$$ S = \lim_{K \to\infty} \sum_{n > K} \sum_{m > K} \frac{m^2 - n^2}{(m^2 + n^2)^2}. $$

To estimate the inner sum, we observe:

Observation. Let $K$ be a positive integer, and let $f : [K, \infty) \to [0, \infty)$ be decreasing and integrable. Then by the triangle inequality, \begin{align*} \left| \int_{K}^{\infty} f(x) \, \mathrm{d}x - \sum_{n > K}^{\infty} f(n) \right| &\leq \sum_{n > K}^{\infty} \left| \int_{n-1}^{n} f(x) \, \mathrm{d}x - f(n) \right| \\ &\leq \sum_{n > K}^{\infty} \bigl[ f(n-1) - f(n) \bigr] \\ &\leq f(K). \end{align*}

So, by noting that both $x \mapsto \frac{1}{x^2 + n^2}$ and $x \mapsto \frac{2n^2}{(x^2+n^2)^2}$ satisfy the hypotheses of the lemma, we get

$$ \left| \sum_{m > K} \frac{m^2 - n^2}{(m^2 + n^2)^2} - \int_{K}^{\infty} \frac{x^2 - n^2}{(x^2 + n^2)^2} \, \mathrm{d}x \right| \leq \frac{1}{K^2 + n^2} + \frac{2n^2}{(K^2 + n^2)^2} \leq \frac{3}{n^2}. $$


\begin{align*} \sum_{n > K} \sum_{m > K} \frac{m^2 - n^2}{(m^2 + n^2)^2} &= \sum_{n > K} \biggl[ \int_{K}^{\infty} \frac{x^2 - n^2}{(x^2 + n^2)^2} \, \mathrm{d}x + \mathcal{O}\biggl(\frac{1}{n^2}\biggr) \biggr] \\ &= \sum_{n > K} \biggl[ \frac{K}{K^2 + n^2} + \mathcal{O}\biggl(\frac{1}{n^2}\biggr) \biggr] \\ &= \sum_{n > K} \frac{1}{1 + (n/K)^2} \frac{1}{K} + \mathcal{O}\biggl(\frac{1}{K}\biggr) \end{align*}

Letting $K \to \infty$, this converges to

$$ S = \int_{1}^{\infty} \frac{1}{1+x^2} \, \mathrm{d}x = \frac{\pi}{4}. $$

Old Answer. First, using the identity

$$ \int_{0}^{\infty} x \cos(nx) e^{-mx} \, \mathrm{d}x = \frac{m^2 - n^2}{(m^2 + n^2)^2}, \qquad m, n > 0,$$

and Fubini's theorem, we obtain

\begin{align*} S(n) := \sum_{m=1}^{\infty} \frac{m^2 - n^2}{(m^2 + n^2)^2} &= \sum_{m=1}^{\infty} \int_{0}^{\infty} x \cos(nx) e^{-mx} \, \mathrm{d}x \\ &= \int_{0}^{\infty} \sum_{m=1}^{\infty} x \cos(nx) e^{-mx} \, \mathrm{d}x \\ &= \int_{0}^{\infty} \frac{x \cos(nx)}{e^x - 1} \, \mathrm{d}x = \int_{0}^{2\pi} f(x) \cos(nx) \, \mathrm{d}x, \end{align*}

where $f$ is the function defined by

$$ f(x) = \sum_{k=0}^{\infty} \frac{x+2k\pi}{e^{x+2k\pi} - 1}. $$

Now consider the $2\pi$-periodic modification $\tilde{f}(x) = f(x \text{ mod } 2\pi)$. Using the general theory of Fourier series, we can check that

$$ \frac{a_0}{2} + \sum_{n=1}^{\infty} \bigl[ a_n \cos(n\theta) + b_n \sin(n\theta) \bigr] = \frac{\tilde{f}(\theta^+) + \tilde{f}(\theta^-)}{2} \tag{*} $$


$$ a_n = \frac{S(n)}{\pi} = \frac{1}{\pi} \int_{0}^{2\pi} f(x)\cos(nx) \, \mathrm{d}x \qquad\text{and}\qquad b_n = \frac{1}{\pi} \int_{0}^{2\pi} f(x)\sin(nx) \, \mathrm{d}x. $$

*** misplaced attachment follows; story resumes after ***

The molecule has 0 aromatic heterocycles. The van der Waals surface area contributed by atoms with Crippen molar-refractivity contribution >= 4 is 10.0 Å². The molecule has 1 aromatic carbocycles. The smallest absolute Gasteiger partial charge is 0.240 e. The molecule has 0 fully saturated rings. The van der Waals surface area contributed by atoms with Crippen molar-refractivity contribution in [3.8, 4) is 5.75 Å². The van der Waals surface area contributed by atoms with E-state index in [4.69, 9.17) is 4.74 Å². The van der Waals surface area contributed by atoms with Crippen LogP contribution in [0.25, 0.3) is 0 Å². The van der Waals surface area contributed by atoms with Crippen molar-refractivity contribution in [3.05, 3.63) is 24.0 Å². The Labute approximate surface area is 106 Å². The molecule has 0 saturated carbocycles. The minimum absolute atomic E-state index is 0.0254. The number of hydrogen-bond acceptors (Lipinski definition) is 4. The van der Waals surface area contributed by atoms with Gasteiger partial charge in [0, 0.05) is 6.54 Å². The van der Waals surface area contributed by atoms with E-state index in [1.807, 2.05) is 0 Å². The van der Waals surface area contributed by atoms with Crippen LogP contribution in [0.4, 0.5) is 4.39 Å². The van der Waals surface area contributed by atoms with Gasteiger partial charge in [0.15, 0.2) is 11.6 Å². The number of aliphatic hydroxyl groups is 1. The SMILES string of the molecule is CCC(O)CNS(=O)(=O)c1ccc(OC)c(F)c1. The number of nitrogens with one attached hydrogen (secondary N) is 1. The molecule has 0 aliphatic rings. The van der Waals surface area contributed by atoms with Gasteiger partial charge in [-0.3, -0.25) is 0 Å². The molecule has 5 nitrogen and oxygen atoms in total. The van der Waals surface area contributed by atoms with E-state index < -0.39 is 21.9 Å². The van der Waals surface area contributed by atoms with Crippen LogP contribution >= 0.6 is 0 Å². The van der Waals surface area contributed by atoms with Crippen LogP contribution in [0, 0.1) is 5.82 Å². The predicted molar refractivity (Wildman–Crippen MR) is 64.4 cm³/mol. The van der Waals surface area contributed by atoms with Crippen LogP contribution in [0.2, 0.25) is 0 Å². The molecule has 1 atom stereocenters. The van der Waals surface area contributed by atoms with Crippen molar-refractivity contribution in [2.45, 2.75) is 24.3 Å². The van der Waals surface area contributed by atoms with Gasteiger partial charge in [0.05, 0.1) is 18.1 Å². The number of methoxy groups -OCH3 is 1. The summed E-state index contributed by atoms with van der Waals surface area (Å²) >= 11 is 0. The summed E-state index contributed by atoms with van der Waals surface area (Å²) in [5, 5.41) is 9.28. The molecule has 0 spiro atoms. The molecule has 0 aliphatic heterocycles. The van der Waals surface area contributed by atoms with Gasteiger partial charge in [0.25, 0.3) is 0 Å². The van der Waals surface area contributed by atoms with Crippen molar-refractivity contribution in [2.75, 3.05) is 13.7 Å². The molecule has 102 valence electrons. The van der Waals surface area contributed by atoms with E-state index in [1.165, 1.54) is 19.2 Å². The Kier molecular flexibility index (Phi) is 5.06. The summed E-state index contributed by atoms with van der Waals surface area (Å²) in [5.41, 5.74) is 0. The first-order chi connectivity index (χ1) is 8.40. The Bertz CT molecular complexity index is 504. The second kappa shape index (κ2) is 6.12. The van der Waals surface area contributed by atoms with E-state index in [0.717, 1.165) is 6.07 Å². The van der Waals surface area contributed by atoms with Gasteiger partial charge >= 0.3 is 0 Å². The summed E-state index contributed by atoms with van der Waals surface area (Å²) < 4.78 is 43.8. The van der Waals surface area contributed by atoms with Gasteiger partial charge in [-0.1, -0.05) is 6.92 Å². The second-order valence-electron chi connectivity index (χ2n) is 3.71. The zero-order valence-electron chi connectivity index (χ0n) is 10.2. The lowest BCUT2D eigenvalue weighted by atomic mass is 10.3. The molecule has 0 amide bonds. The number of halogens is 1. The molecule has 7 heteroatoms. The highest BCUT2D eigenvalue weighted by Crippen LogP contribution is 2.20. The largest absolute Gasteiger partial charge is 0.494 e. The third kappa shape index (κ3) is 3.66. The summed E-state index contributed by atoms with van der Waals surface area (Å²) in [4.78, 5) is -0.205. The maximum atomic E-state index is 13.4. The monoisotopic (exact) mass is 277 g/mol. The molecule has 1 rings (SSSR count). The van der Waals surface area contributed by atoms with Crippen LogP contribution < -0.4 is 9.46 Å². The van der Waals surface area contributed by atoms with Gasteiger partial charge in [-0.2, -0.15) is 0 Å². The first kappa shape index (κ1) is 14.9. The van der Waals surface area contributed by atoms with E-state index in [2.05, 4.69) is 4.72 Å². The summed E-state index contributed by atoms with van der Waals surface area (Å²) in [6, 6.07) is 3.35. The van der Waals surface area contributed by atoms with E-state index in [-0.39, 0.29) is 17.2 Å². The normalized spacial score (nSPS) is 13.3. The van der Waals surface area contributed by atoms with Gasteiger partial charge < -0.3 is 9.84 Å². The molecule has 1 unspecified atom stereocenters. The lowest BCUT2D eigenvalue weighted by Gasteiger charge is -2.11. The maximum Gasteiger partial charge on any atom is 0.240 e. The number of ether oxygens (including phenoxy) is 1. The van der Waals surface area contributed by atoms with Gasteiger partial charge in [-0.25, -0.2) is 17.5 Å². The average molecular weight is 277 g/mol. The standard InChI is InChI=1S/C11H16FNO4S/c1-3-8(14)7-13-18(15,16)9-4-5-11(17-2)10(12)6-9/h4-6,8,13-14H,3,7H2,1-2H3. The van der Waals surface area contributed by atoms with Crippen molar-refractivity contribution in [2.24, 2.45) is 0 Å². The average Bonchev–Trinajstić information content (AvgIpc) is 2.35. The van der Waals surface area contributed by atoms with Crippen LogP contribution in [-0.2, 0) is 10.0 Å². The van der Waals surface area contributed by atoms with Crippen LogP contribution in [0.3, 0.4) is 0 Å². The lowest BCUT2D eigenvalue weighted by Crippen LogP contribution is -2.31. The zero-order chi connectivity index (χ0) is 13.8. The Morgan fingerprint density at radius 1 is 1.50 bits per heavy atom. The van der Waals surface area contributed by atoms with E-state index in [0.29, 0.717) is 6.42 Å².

Plugging $\theta = 0$ into $\text{(*)}$ and comparing this with $S = \sum_{n=1}^{\infty} S(n)$, it follows that

\begin{align*} S = \sum_{n=1}^{\infty} S(n) &= \frac{\pi}{2}[f(0) + f(2\pi)] - \frac{1}{2} \int_{0}^{2\pi} f(x) \, \mathrm{d}x \\ &= \frac{\pi}{2} + 2\pi^2 \sum_{k=1}^{\infty} \frac{k}{e^{2k\pi} - 1} - \frac{1}{2} \int_{0}^{\infty} \frac{x}{e^x - 1} \, \mathrm{d}x \end{align*}

The sum and the integral in the last line are well known:

$$ \sum_{k=1}^{\infty} \frac{k}{e^{2k\pi} - 1} = \frac{1}{24} - \frac{1}{8\pi} \qquad\text{and}\qquad \int_{0}^{\infty} \frac{x}{e^x - 1} \, \mathrm{d}x = \zeta(2) = \frac{\pi^2}{6}. $$

see this posting for instance. Therefore

$$ S = \frac{\pi}{4}. $$

  • 2
    $\begingroup$ Nice solution! An amateur always looks at the work of a professional with fascination :) An elegant proof of $\sum_{n=1}^{\infty}\frac{1}{\sinh^2\!\pi n}=\frac{1}{6}-\frac{1}{2\pi}$ using complex integration is also here math.stackexchange.com/questions/1866502/… (a third post) $\endgroup$
    – Svyatoslav
    May 3 at 4:57
  • 2
    $\begingroup$ @Svyatoslav, Thank you! I also like your answer very much! I think we can simplify your approach a bit, so I will update my answer accordingly. $\endgroup$ May 3 at 10:26
  • 1
    $\begingroup$ Thank you for your simplification! It this form it is much easier, just three lines :) $\endgroup$
    – Svyatoslav
    May 3 at 12:52

Your Answer

By clicking “Post Your Answer”, you agree to our terms of service, privacy policy and cookie policy

Not the answer you're looking for? Browse other questions tagged or ask your own question.